If you want to taste premium processed deer
venison, may we suggest:
"Venison Summer Sausage with
Jalapeno and Cheese" from
Or, Broken Arrow Ranch's
"Wild Boar Smoked Ham",
"South Texas Antelope Kabobs", or "venison chili
Types of Deer Venison
Technically, any wild game meat is called venison.
However, in common usage, the term venison has come to mean the meat of
deer, and often, antelope. Sometimes you will hear Elk or Wapiti
called venison, too.
At fine restaurants, always ask "what
type of venison is it?" Knowledgeable staff can tell you or
will offer to ask the chef. So you are in the know:
Axis Deer meat is the mildest
and most like fine beef, but without the marbling and fat. Any fine
beef recipe works well with Axis deer meat. Axis Deer are native
to India but in greater abundance in Texas, Florida, and Hawaii in the USA.
You'll probably be getting Axis Deer venison in a restaurant from
Broken Arrow Ranch
harvests the deer in the wild from many fine ranches in Texas and sometimes
in Hawaii or your Axis may come from
where the Axis are actually hauled from fine ranches to a
humane slaughter facility. We understand that Australia and New
Zealand are also getting into Axis venison production.
Elk venison meat is extremely
popular in the mountain states and Canada. There are large Elk farms
in the agricultural areas of many states. Typically, restaurant menus
will say Elk, not venison. Restaurant Elk meat is typically served with a
rich sauce or gravy and many times with hearty vegetables in the sauce.
Fallow Deer meat is an
historical European choice. Fallow can thrive in colder climates and
were the European venison of kings. Fallow venison is a stronger
flavored meat and has many excellent recipes that are adapted to this flavor
favorite. Juniper berries do nicely with this meat. Fallow deer
are grown on deer farms all over the USA and abroad.
Red Deer meat
is most abundant and much of the restaurant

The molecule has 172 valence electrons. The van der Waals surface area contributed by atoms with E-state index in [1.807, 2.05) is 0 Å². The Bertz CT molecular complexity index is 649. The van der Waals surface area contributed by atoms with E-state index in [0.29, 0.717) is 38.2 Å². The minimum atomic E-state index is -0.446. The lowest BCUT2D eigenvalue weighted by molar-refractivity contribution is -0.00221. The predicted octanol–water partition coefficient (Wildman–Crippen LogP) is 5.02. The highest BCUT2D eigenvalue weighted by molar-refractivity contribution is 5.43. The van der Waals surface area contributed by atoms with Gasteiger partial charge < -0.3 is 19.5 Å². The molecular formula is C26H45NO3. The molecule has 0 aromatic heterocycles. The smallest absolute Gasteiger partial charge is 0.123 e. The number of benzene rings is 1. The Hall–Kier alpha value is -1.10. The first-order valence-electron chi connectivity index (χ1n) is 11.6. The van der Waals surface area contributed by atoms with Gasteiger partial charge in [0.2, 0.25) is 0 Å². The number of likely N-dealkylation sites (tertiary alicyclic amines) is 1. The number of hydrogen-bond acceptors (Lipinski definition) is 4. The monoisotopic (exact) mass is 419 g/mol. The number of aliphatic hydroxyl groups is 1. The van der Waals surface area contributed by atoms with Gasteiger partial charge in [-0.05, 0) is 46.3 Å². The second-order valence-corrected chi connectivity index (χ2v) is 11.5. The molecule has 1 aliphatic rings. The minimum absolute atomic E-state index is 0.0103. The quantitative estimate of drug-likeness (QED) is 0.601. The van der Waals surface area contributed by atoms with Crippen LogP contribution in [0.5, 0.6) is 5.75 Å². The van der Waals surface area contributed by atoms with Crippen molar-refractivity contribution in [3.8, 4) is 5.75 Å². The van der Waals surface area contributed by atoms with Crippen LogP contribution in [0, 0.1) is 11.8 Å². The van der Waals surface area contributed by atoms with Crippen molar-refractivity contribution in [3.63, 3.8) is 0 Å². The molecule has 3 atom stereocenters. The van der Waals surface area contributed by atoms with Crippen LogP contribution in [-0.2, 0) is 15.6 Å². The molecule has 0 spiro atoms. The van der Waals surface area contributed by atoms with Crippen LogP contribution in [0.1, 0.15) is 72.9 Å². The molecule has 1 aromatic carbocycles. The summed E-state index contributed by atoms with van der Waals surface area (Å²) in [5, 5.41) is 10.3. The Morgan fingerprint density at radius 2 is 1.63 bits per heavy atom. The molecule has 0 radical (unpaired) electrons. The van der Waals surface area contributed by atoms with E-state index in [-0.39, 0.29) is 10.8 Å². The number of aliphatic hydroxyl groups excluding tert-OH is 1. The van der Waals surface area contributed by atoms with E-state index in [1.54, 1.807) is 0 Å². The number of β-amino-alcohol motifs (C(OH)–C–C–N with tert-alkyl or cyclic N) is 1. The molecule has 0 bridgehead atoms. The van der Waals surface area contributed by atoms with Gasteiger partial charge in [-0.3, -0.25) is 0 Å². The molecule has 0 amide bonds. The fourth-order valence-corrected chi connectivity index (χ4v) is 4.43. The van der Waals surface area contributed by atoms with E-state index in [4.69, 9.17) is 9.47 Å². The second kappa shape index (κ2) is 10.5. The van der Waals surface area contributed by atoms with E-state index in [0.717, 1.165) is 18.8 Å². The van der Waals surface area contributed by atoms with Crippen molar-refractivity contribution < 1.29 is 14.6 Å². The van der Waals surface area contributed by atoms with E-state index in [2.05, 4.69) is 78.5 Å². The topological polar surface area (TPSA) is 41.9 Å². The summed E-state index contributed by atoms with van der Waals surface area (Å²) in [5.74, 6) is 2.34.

Red Deer or Wapiti from New Zealand. This
venison charmer is quite
manageable with most fine venison recipes doing
very well with it.
Much of New Zealand Red Deer meat (and perhaps
Wapiti and Elk) is
marketed under the name "Cervena". New Zealand
feels this gives their
venison an identifier like "Champagne" gives the
image of a quality
Sika Deer meat is probably the strongest
flavored venison meat. Sika
are or were prevalent in the Northwest USA,
originally coming from
China. Sika are a Chinese favorite and there are
many Sika Deer farms
in China and Mongolia.
South Texas Antelope venison is a mild
and abundant favorite in
restaurants. This antelope is a native of India
and Pakistan and called
Nilgai. It is very abundant now in south Texas,
ranging freely on large
ranches. The meat is natural like most
venison's, low in fat, chemical
free, and delicious.
Broken Arrow Ranch
is main vendor here.
Important note: Never, ever, accept
venison that is medium to well
done...In venison talk...this is "over-done".
Whitetail Deer and Mule Deer meat won't be found in restaurants. As Whitetail Deer and Mule Deer
are native to the USA and, in many states, technically owned by all
citizens, they are not allowed to be harvested for commercial sale.
(No, we don't know why Elk are.) People can hunt Whitetail or Mule
Deer for their own use or you can often buy from processors the meat that
hunter don't pay for or pick up. Whitetail deer meat can be mild or
strong depending on many factors: what the deer was eating when
harvested (strong weeds can affect taste), how the meat was dressed, how the
meat was harvested.
can purchase venison for yourself. Typically, vendors offer the
prime cuts such as backstrap or tenderloin,
T-bone steaks, ham steaks, and cutlets.
Because every animal also produces lots of
you can purchase it and use hamburger recipes or
you can let excellent meat artists provide you
sausages, snack sticks, jerkies, and dried rings.